FOR the dime novel see The Dime Novel in American Life (Atlantic Monthly: July, 1907) by Charles M. Harvey. For Cooke see the forthcoming Life of John Esten Cooke (Columbia University) by John Beaty. For Winthrop see The Life and Poems of Theodore Winthrop (New York: 1884) edited by Laura Winthrop Johnson. For Curtis see George William Curtis (Houghton Mifflin: 1894) by Edward Cary. Prue and I, Reveries of a Bachelor, Dream Life, The Wide Wide World, most of the minor sentimental novels of the period covered in this chapter, and the works of Holland (Scribner), Roe (Dodd, Mead), and Wallace (Harper) remain regularly in print and are apparently still read, though by a diminishing audience. For Roe see E. P. Roe: Reminiscences of his Life (New York: 1899) by Mary A. Roe. For Wallace see Lew Wallace: An Autobiography (Harper: 1906). Mrs. Stowe’s works are published in 15 volumes by Houghton Mifflin. See Life and Letters of Harriet Beecher Stowe (Houghton Mifflin: 1897) by Annie Fields; Life of Harriet Beecher Stowe (Houghton Mifflin: 1889) by C. E. Stowe; Harriet Beecher Stowe (Houghton Mifflin: 1911) by C. E. and L. B. Stowe. The material dealt with in this chapter receives a somewhat similar treatment in Volume III of the Cambridge History, Chapter XI, the bibliography to which, Vol. IV, pp. 656–71, furnishes additional titles and critical guidance.

Chapter VI

JOHN W. DEFOREST in The Nation for January 9, 1868, and T. S. Perry in The North American Review for October 1872 interestingly discuss “The Great American Novel.” For the local color writers see Chapter XI in Volume III of the Cambridge History, and also Chapter VI, The Short Story, in Volume II. For the period as a whole Pattee’s History of American Literature since 1870 is indispensable. DeForest’s novels have not been reprinted. There are accounts of Edward Eggleston in George Cary Eggleston’s The First of the Hoosiers (Philadelphia: 1903) and in Meredith Nicholson’s The Hoosiers (Macmillan: 1900). The writings of William Dean Howells are published by various houses, chiefly Houghton Mifflin and Harper. The most extensive bibliography is that in the Cambridge History, Vol. IV, pp. 663–66. There is a critical study, William Dean Howells (Huebsch: 1917), by Alexander Harvey. No authentic biography of Howells has yet been published, but much information concerning him may be found in Mark Twain’s Letters (Harper: 1917: 2 vols.) and in The Letters of Henry James (Scribner: 1920: 2 vols.), as well as in Howells’s own autobiographical writings, particularly Years of My Youth, My Literary Passions, Literary Friends and Acquaintance.

Chapter VII

THE BOOKS of Mark Twain are published by Harper. Albert Bigelow Paine’s Mark Twain: A Biography (Harper: 1912: 3 vols.) is an essential source for information regarding not only Mark Twain but also the entire period, particularly the relations between Mark Twain and Howells. There is also A Short Life of Mark Twain (Harper: 1920) by Paine. Of critical studies the most important are Howells’s My Mark Twain (Harper: 1910) and Van Wyck Brooks’s The Ordeal of Mark Twain (Dutton: 1920), the last a brilliant and illuminating piece of criticism. The Cambridge History brings the bibliography of Mark Twain to 1920, Vol. IV, pp. 635–39.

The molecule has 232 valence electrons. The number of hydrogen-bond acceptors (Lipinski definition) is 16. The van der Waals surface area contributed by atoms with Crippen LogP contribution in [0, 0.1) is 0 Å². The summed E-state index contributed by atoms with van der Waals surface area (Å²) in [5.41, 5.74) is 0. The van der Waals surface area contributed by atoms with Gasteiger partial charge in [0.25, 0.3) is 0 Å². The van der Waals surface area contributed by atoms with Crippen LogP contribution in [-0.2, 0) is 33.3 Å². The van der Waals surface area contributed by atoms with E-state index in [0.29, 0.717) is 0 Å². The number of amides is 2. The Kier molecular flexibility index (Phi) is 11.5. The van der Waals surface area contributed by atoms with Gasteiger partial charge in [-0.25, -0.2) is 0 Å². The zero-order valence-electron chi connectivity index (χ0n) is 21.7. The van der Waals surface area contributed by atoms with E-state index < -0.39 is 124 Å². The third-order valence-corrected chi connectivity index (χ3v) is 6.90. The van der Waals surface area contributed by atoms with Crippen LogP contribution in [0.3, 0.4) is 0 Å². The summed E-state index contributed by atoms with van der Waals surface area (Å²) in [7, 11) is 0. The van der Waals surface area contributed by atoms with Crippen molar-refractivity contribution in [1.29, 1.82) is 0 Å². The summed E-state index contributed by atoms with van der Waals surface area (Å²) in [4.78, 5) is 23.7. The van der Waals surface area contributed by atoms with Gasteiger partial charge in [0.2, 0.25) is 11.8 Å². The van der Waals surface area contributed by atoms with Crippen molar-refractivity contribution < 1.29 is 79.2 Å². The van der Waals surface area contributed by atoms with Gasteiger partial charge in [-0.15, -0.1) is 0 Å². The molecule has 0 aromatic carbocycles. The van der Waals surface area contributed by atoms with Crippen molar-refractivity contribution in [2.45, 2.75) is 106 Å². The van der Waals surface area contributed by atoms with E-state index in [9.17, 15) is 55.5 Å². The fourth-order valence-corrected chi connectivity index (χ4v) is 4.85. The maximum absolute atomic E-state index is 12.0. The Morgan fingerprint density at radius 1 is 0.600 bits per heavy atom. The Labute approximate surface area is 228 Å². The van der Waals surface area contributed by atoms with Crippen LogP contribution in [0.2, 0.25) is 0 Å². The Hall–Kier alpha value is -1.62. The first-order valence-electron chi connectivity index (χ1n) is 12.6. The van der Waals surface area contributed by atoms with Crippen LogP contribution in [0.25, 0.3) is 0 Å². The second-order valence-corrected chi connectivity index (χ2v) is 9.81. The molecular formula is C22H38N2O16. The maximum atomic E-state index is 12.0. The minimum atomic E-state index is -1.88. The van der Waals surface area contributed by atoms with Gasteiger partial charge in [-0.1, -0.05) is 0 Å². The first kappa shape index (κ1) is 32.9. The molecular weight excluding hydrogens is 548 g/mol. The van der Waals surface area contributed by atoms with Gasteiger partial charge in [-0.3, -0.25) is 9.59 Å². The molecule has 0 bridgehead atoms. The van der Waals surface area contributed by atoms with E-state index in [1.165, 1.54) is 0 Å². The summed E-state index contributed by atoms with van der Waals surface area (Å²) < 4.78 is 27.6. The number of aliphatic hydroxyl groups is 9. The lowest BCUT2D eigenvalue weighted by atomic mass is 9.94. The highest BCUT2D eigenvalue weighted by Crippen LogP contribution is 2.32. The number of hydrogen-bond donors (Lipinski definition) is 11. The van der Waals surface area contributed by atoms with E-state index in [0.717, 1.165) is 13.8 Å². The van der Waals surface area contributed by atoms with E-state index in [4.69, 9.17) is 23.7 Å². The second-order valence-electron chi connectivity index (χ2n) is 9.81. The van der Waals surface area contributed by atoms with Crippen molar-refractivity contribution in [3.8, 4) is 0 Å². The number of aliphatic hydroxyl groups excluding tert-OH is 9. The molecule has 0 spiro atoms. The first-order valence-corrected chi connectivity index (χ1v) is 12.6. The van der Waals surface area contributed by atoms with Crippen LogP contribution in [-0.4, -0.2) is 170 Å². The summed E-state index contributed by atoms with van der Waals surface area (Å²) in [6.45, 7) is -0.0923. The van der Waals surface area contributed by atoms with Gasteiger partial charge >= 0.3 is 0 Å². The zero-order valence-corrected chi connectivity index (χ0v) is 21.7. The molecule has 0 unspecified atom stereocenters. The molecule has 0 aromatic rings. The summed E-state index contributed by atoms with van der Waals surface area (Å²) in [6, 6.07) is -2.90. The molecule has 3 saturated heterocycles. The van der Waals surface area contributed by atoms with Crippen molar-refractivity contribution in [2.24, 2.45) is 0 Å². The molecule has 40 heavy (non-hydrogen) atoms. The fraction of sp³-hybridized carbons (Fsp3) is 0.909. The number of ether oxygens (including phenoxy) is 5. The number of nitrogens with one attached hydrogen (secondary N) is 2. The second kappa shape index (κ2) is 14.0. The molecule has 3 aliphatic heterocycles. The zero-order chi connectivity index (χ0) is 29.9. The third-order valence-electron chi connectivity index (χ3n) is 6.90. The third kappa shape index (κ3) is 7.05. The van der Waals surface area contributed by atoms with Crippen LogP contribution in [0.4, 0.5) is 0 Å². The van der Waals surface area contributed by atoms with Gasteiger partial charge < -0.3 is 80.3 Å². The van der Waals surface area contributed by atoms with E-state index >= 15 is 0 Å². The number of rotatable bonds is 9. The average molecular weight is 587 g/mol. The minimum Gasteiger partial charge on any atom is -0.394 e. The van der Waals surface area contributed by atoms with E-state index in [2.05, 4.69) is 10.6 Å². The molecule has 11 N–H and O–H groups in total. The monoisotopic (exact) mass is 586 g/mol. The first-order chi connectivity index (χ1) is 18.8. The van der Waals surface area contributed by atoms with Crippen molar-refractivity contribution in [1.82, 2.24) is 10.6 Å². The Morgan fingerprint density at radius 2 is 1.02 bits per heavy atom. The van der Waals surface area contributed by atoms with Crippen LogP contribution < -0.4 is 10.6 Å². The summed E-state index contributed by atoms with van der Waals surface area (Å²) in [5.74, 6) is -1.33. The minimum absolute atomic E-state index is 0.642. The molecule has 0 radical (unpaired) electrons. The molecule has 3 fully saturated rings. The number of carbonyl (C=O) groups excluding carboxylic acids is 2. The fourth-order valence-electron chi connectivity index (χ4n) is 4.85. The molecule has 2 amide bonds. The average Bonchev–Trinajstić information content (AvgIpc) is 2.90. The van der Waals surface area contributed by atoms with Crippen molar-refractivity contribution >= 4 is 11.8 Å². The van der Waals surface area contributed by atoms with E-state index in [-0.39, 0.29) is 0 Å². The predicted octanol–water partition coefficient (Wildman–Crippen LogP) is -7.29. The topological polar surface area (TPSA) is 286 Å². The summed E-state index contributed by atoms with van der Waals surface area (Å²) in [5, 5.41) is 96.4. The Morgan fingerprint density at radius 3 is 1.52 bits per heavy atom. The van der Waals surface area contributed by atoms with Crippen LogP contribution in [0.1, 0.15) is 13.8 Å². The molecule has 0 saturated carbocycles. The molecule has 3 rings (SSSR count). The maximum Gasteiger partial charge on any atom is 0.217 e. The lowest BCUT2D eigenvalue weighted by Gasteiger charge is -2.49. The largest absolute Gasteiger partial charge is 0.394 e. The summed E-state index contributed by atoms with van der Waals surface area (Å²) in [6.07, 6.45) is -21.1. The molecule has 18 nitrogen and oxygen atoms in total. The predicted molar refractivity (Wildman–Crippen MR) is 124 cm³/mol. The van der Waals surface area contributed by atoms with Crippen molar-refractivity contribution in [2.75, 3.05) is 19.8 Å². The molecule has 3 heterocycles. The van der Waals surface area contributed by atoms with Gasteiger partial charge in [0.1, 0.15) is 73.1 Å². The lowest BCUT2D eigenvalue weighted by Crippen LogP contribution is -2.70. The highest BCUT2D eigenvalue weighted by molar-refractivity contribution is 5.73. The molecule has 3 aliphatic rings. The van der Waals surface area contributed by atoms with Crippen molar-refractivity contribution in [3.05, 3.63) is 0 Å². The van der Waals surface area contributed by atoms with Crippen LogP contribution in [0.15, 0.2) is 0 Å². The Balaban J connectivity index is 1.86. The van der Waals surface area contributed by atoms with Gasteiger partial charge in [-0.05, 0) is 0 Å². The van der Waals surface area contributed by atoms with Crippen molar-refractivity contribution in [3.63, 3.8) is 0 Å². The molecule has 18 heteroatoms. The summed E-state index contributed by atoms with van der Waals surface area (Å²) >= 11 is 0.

Chapter VIII

HENRY JAMES collected most of his novels and tales for the New York Edition (Scribner: 1907–09: 24 vols.; 2 more vols. added 1917), to which he contributed prefaces containing by far the most important commentary yet made upon his work. His Letters (Scribner: 1920: 2 vols.) are full of hints regarding his aims and methods. The Cambridge History brings the James bibliography down to 1920, Vol. IV, pp. 671–75. Of critical studies the following are notable: The Method of Henry James (Yale University Press: 1918) by Joseph Warren Beach; Henry James (Holt: 1916) by Rebecca West.

Chapter IX

FOR this chapter Pattee’s American Literature since 1870 and Chapters VI (Vol. II) and XI (Vol. III) of the Cambridge History, with the bibliographies, are essential. The works of Bret Harte are published in twenty volumes by Houghton Mifflin, a firm which also issues The Life of Bret Harte (1911) by H. C. Merwin. Mrs. Jackson’s Ramona is published by Little Brown, Cable’s The Grandissimes by Scribner, and Howe’s The Story of a Country Town by Harper. Miss Woolson’s novels were published by Harper, and some of them are still in print. Mrs. Deland’s John Ward, Preacher and Bellamy’s Looking Backward are both published by Houghton Mifflin. The novels and stories of Stockton were issued by Scribner in a collected edition of 23 volumes in 1899–1904. The Captain’s Toll-Gate (1903) contains a biographical sketch and a bibliography by Mrs. Stockton. The works of Eugene Field are published in 12 volumes by Scribner, as was also Slason Thompson’s Eugene Field (1905: 2 vols.). The novels of Marion Crawford are published in 32 vols. Macmillan, but Crawford still lacks a biography.

Chapter X

FOR the rococo romancers see Paul Leicester Ford’s essay The American Historical Novel (Atlantic: December, 1897), Pattee’s American Literature since 1870, and the text and bibliography of Chapter xi in Vols. III and IV of the Cambridge History. Most of these novels are still in print. S. Weir Mitchell’s Hugh Wynne is published by Century as are his other chief novels. His works were collected in 16 vols. (Century: 1910). Crane’s The Red Badge of Courage is published by Appleton in an edition which has a biographical preface by Ripley Hitchcock. Norris’s works are published by Doubleday Page, who in 1914 issued a small pamphlet, Frank Norris, by Charles G. Norris. The novels of Jack London have recently been reissued in an edition of 21 volumes by Macmillan. No biography of either Norris or London has yet been published. For the living novelists a competent critical discussion is still lacking, though some material may be found in the following books: The Men Who Make Our Novels (Moffat, Yard: 1919) by George Gordon; Some American Story-Tellers (Holt: 1911) by F. T. Cooper; The Women Who Make Our Novels (Moffat, Yard: 1918) by Grant Overton; Literature and Insurgency (Kennerley: 1914) by J. C. Underwood; Our Short Story Writers (Moffat, Yard: 1920) by Blanche Colton Williams.